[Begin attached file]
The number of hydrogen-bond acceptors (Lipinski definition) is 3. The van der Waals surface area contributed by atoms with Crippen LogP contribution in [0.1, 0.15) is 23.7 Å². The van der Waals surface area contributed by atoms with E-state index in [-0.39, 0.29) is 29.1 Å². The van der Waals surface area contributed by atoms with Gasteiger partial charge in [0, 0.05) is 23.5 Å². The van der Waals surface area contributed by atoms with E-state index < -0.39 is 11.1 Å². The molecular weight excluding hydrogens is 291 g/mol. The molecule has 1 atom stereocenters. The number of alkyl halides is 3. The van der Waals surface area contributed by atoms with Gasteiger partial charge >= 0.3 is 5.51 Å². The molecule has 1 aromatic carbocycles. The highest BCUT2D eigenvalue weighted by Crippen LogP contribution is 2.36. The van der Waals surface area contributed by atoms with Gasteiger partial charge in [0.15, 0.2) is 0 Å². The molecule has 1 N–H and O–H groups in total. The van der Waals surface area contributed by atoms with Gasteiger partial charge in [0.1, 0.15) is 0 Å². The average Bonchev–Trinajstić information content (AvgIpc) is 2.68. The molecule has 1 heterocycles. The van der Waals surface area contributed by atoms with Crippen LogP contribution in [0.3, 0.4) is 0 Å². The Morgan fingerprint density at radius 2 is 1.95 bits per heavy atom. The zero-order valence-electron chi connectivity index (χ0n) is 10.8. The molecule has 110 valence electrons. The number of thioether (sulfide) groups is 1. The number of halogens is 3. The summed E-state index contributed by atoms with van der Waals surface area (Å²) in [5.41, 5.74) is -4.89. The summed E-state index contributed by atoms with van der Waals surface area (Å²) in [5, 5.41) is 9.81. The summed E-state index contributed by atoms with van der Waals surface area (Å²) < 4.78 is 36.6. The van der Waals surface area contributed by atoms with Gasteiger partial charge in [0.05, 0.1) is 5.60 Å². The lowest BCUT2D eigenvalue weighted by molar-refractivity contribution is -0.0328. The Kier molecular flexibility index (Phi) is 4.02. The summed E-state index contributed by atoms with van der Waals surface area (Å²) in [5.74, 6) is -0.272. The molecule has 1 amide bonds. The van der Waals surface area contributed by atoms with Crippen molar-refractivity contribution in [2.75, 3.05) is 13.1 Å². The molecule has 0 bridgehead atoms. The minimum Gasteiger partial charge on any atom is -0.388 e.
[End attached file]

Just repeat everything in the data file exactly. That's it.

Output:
The number of hydrogen-bond acceptors (Lipinski definition) is 3. The van der Waals surface area contributed by atoms with Crippen LogP contribution in [0.1, 0.15) is 23.7 Å². The van der Waals surface area contributed by atoms with E-state index in [-0.39, 0.29) is 29.1 Å². The van der Waals surface area contributed by atoms with Gasteiger partial charge in [0, 0.05) is 23.5 Å². The van der Waals surface area contributed by atoms with E-state index < -0.39 is 11.1 Å². The molecular weight excluding hydrogens is 291 g/mol. The molecule has 1 atom stereocenters. The number of alkyl halides is 3. The van der Waals surface area contributed by atoms with Gasteiger partial charge >= 0.3 is 5.51 Å². The molecule has 1 aromatic carbocycles. The highest BCUT2D eigenvalue weighted by Crippen LogP contribution is 2.36. The van der Waals surface area contributed by atoms with Gasteiger partial charge in [0.15, 0.2) is 0 Å². The molecule has 1 N–H and O–H groups in total. The van der Waals surface area contributed by atoms with Gasteiger partial charge in [0.1, 0.15) is 0 Å². The average Bonchev–Trinajstić information content (AvgIpc) is 2.68. The molecule has 1 heterocycles. The van der Waals surface area contributed by atoms with Crippen LogP contribution in [0.3, 0.4) is 0 Å². The Morgan fingerprint density at radius 2 is 1.95 bits per heavy atom. The zero-order valence-electron chi connectivity index (χ0n) is 10.8. The molecule has 110 valence electrons. The number of thioether (sulfide) groups is 1. The number of halogens is 3. The summed E-state index contributed by atoms with van der Waals surface area (Å²) in [5.41, 5.74) is -4.89. The summed E-state index contributed by atoms with van der Waals surface area (Å²) in [5, 5.41) is 9.81. The summed E-state index contributed by atoms with van der Waals surface area (Å²) < 4.78 is 36.6. The van der Waals surface area contributed by atoms with Gasteiger partial charge in [0.05, 0.1) is 5.60 Å². The lowest BCUT2D eigenvalue weighted by molar-refractivity contribution is -0.0328. The Kier molecular flexibility index (Phi) is 4.02. The summed E-state index contributed by atoms with van der Waals surface area (Å²) in [5.74, 6) is -0.272. The molecule has 1 amide bonds. The van der Waals surface area contributed by atoms with Crippen molar-refractivity contribution in [2.75, 3.05) is 13.1 Å². The molecule has 0 bridgehead atoms. The minimum Gasteiger partial charge on any atom is -0.388 e.